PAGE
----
Garden uses: Morrow’s honeysuckle should not be planted in the garden due to its invasive tendencies. Bush honeysuckle (Diervilla lonicera) is a native species that makes for a good alternative, and it can be found in the nursery trade. The MSU Extension article “Native plants for Michigan landscapes: Part 2 – Shrubs” has additional alternatives.

Young Morrow’s honeysuckle plants can be removed via hand digging. For larger shrubs, the “cut and dab” method using targeted herbicides can be effective as well as basal bark treatment.

Common look-alikes: Amur Honeysuckle (Lonicera maackii) looks very similar, but leaves are a darker green and have a more distinctly pointed tip. Tartarian Honeysuckle (Lonicera tatarica) has pink flowers. Hybrid honeysuckle, also called Bell’s honeysuckle, (Lonicera x bella) is a cross between Tartarian and Morrow’s honeysuckle and has pink flowers. All of these species have similar invasive tendencies and growth habits (and hollow, older stems). Canadian fly honeysuckle, also called American fly honeysuckle, and Swamp fly honeysuckle (Lonicera oblongifolia) are two somewhat similar looking native species.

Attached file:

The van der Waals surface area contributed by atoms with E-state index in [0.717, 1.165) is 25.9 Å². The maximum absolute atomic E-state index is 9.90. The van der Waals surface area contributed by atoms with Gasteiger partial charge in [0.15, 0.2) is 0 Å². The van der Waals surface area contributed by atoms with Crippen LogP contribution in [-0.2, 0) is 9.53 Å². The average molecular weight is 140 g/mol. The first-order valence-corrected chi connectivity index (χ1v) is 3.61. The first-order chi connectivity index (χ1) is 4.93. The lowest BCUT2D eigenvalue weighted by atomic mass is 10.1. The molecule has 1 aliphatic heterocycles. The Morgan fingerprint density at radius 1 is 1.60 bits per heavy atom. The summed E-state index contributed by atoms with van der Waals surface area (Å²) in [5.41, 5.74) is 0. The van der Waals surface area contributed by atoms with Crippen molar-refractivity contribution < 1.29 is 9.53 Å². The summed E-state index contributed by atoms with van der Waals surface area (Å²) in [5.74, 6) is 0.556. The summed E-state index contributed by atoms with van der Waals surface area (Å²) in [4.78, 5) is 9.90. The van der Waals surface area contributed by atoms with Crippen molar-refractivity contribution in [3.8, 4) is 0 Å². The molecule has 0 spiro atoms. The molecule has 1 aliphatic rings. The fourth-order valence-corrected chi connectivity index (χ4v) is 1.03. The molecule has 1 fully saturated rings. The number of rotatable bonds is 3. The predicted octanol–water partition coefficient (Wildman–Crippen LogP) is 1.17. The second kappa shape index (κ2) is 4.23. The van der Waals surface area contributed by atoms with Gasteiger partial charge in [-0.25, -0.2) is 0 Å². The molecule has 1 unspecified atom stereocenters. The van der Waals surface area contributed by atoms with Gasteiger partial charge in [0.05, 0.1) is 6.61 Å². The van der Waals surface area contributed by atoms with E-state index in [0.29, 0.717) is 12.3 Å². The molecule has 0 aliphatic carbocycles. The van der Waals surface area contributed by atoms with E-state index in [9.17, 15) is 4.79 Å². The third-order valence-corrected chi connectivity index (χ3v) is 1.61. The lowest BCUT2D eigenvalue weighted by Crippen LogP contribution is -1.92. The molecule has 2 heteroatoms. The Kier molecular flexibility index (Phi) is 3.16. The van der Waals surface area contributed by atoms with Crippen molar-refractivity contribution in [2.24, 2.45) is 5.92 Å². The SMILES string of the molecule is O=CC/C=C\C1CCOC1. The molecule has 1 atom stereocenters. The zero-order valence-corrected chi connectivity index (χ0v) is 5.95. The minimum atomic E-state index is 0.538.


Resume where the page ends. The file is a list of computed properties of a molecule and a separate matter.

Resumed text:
Want more Drive-by Botany?

Check out some of our roadside adventures from last spring!

Questions? Feel free to contact Jeremy Jubenville or Isabel Branstrom with the MSU Extension landscape team.


  • Michigan Flora (2001) – E. Voss
  • USDA NRCS Plant Materials Program
  • Edible Wild Plants (2009) – Elias & Dykeman